Zoom image | View original size
In her lifetime, Pritzker prize-winning architect, fashion designer and artist Zaha Hadid (31 October 1950 – 31 March 2016) became one of the most recognizable faces of our field. Revered and denounced in equal measure for the sensuous curved forms for which she was known, Hadid rose to prominence not solely through parametricism but by designing spaces to occupy geometries in new ways. Despite her tragically early death in March of 2016, the projects now being completed by her office without their original lead designer continue to push boundaries both creative and technological, while the fearless media presence she cultivated in recent decades has cemented her place in society as a woman who needs just one name: Zaha. Zaha Hadid was born in 1950 in Baghdad, Iraq at a time when the city was seen as progressive and cosmopolitan. Her father, too, possessed that spirit as a high-ranking Iraqi diplomat, serving as the Vice-President of the country's National Democratic Party and briefly as the Minister of Finance during Zaha's childhood. Her parents’ successes allowed the family to provide Zaha with a first-rate education and to travel throughout the world, a series of experiences that proved to have a profound impact on Hadid’s career interests. “When I was a child I traveled every summer with my parents, and my father made sure I went to every important building and museum in each city we visited. We’d go to new cities to learn about architecture,” she said. “I think that’s what inspired my love of buildings.”[1] View more View full description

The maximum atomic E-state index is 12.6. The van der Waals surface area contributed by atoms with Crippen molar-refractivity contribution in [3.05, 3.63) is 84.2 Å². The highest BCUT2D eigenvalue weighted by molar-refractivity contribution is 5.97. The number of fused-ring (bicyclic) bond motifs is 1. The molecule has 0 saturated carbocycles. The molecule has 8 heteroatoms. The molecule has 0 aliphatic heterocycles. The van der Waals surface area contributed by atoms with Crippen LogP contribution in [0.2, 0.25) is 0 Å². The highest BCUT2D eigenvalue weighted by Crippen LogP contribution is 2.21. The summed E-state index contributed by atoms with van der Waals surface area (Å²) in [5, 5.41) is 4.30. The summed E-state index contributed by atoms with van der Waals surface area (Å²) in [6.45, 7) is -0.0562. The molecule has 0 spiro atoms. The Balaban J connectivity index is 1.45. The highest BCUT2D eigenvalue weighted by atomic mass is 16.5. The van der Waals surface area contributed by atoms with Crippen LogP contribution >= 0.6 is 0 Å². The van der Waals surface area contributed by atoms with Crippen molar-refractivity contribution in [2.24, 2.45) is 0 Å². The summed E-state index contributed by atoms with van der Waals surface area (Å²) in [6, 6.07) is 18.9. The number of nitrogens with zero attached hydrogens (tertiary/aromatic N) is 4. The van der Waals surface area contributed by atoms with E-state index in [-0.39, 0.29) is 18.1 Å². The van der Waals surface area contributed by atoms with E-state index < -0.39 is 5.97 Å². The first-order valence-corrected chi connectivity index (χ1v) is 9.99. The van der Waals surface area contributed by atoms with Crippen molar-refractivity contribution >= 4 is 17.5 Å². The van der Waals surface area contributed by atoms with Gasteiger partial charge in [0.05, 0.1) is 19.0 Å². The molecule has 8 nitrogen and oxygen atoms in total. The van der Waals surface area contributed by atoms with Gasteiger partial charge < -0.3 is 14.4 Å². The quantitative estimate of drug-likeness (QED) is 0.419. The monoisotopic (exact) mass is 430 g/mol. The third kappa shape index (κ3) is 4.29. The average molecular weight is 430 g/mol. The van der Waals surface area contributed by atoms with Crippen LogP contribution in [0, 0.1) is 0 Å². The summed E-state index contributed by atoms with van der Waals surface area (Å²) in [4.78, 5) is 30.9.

Share Share